“There are some days I’d wake up at, like, four in the morning and basically just be doing ‘Valorant’ stuff until eight or nine at night, especially if I was trying to come up with stuff for practice the next day,” Hockom said.
G2′s relationship with Hockom was halting and indefinite. First, he was slated to trial for a week, but his term kept extending. And then, First Strike, the season’s capstone tournament, arrived. At that point, it was Hockom or nobody, so the team kept him on, deferring a final decision until the event’s conclusion.
The results would not favor renewal. In the semifinals on Dec. 5, G2 was up against Team Heretics in what felt like a perfunctory on-ramp to a G2 versus FunPlus Phoenix (FPX) final. G2′s game against Heretics started on a strong note, with the team stringing together 6 rounds before Heretics put up its first. When the first half ended, G2 was sitting on a comfortable lead of 9-3. Then, they started to slip. In the second half, G2 took just one round, forfeiting what had seemed like a sure win to Heretics.
“Eventually it got to 9-9 and we called a timeout,” said Hockom. “Both [Svarenieks] and I were like, ‘We talked about it before, we just need to not do anything for 30 seconds. Just wait, because they’ll run the clock out on themselves.’ And then the next round they ran the clock out down to twenty seconds, tried to execute on B, and they had no time to do anything. So we won 10-9, and then the very next round we peeked at the very start of the round and died.” G2′s freewheeling approach — and absence of a clear, commanding leader — lost them a winnable first game, a precarious stumble in a best-of-three format.
One of the hazards of building a team of stars is deciding who leads. In their respective “Counter-Strike” careers, none of G2′s players had taken on the role of in-game leader, or IGL, a shot-caller who directs plays and keeps his teammates disciplined. In “Valorant,” G2′s players opted to rotate IGL duties between maps, but this proved unsustainable. (It was a “disaster,” said Hockom.) Eventually, the burden of leadership fell to Prins.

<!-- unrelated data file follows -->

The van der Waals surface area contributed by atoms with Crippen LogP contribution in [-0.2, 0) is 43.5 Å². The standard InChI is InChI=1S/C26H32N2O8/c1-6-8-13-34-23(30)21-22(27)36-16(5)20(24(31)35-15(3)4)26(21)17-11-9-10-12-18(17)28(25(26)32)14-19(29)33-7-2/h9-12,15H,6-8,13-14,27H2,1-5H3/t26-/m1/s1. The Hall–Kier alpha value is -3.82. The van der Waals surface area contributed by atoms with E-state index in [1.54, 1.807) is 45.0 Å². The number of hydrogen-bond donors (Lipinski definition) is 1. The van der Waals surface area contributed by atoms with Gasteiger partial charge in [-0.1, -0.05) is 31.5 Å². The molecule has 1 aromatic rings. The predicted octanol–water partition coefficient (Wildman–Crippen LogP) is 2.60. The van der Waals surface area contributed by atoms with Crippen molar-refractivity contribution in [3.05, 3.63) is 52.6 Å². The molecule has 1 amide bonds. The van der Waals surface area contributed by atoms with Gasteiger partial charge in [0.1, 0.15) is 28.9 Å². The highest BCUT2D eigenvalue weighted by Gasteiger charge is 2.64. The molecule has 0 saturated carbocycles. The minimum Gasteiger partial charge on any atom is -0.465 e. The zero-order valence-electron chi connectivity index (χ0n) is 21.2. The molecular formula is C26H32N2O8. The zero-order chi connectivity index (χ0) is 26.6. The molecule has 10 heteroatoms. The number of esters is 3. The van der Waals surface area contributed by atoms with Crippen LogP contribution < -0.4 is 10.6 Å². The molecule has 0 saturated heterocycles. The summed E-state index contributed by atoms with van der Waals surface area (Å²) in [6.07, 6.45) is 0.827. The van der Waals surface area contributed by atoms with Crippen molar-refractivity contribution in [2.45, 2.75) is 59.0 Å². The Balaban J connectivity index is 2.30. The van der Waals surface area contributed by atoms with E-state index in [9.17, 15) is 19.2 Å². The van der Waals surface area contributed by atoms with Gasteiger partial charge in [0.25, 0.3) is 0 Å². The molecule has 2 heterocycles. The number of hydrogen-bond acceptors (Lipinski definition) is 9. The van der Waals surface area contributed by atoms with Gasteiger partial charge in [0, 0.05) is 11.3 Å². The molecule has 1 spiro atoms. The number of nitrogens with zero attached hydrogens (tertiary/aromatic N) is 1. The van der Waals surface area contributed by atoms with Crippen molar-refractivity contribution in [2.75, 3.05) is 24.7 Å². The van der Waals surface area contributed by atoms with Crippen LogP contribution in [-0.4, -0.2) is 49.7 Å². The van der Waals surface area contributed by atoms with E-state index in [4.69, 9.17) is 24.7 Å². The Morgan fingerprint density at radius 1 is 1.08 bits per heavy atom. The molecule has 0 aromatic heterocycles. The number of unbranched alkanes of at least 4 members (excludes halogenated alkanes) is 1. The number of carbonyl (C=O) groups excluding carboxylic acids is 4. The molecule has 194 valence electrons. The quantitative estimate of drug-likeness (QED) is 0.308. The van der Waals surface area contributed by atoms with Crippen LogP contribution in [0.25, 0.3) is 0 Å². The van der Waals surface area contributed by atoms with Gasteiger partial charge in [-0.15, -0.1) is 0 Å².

“[Prins] gets in these moods where there are days where he gets really good calls in, but it’s not always going to be like that,” Hockom said. “It’s perfectly reasonable for him to not just be hyperactive, calling all of the stuff all the time, because he’s just not used to it. I don’t think he has any real fault for it not working because there is no way, in that amount of time, that he would be able to learn how to call on every map.”
“This is five Europeans, everyone speaking a second or a third language, in some cases. I think Oscar might even speak four languages,” said Svarenieks, who speaks with a deep, rolling scouse accent. “The comms were never going to be fantastic.”
To make matters worse, the core feature of G2′s ascendance — the freedom to make individual plays and just try things out — only made the job of IGL-ing more challenging. “People get ideas throughout the round and sometimes they don’t [communicate] them, they just do them,” said Hockom.
The first match ran nearly 50 minutes. But in their second go against Heretics, G2 showed up in expected form, winning cleanly and quickly, 13-5. In just over 30 minutes, G2 had evened the score, 1-1.
Heretics started the third and final match with an opening salvo that vaulted them to 5-1 over G2. But then, in a run of their own, G2 equalized. From there on, rounds were traded back and forth. Neither team ever gained a considerable advantage; every round was a brawl. It was incredible TV.